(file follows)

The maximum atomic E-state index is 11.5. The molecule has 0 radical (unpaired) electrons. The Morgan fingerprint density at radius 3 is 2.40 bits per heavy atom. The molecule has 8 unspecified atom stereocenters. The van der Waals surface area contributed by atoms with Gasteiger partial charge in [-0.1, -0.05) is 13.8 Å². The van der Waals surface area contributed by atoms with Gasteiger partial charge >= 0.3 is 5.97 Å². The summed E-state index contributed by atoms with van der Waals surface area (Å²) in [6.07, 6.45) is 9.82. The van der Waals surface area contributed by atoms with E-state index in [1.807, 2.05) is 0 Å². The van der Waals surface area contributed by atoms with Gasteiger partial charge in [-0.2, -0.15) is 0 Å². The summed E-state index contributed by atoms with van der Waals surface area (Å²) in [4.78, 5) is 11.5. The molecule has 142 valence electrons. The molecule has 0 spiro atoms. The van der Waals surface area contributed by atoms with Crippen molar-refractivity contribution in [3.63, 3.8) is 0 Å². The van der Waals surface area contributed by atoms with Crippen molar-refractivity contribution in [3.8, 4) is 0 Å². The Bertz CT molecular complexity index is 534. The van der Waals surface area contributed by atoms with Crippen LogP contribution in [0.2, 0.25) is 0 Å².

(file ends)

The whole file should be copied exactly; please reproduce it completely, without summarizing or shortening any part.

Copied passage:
The maximum atomic E-state index is 11.5. The molecule has 0 radical (unpaired) electrons. The Morgan fingerprint density at radius 3 is 2.40 bits per heavy atom. The molecule has 8 unspecified atom stereocenters. The van der Waals surface area contributed by atoms with Gasteiger partial charge in [-0.1, -0.05) is 13.8 Å². The van der Waals surface area contributed by atoms with Gasteiger partial charge >= 0.3 is 5.97 Å². The summed E-state index contributed by atoms with van der Waals surface area (Å²) in [6.07, 6.45) is 9.82. The van der Waals surface area contributed by atoms with E-state index in [1.807, 2.05) is 0 Å². The van der Waals surface area contributed by atoms with Gasteiger partial charge in [-0.2, -0.15) is 0 Å². The summed E-state index contributed by atoms with van der Waals surface area (Å²) in [4.78, 5) is 11.5. The molecule has 142 valence electrons. The molecule has 0 spiro atoms. The van der Waals surface area contributed by atoms with Crippen molar-refractivity contribution in [3.63, 3.8) is 0 Å². The van der Waals surface area contributed by atoms with Crippen molar-refractivity contribution in [3.8, 4) is 0 Å². The Bertz CT molecular complexity index is 534. The van der Waals surface area contributed by atoms with Crippen LogP contribution in [0.2, 0.25) is 0 Å².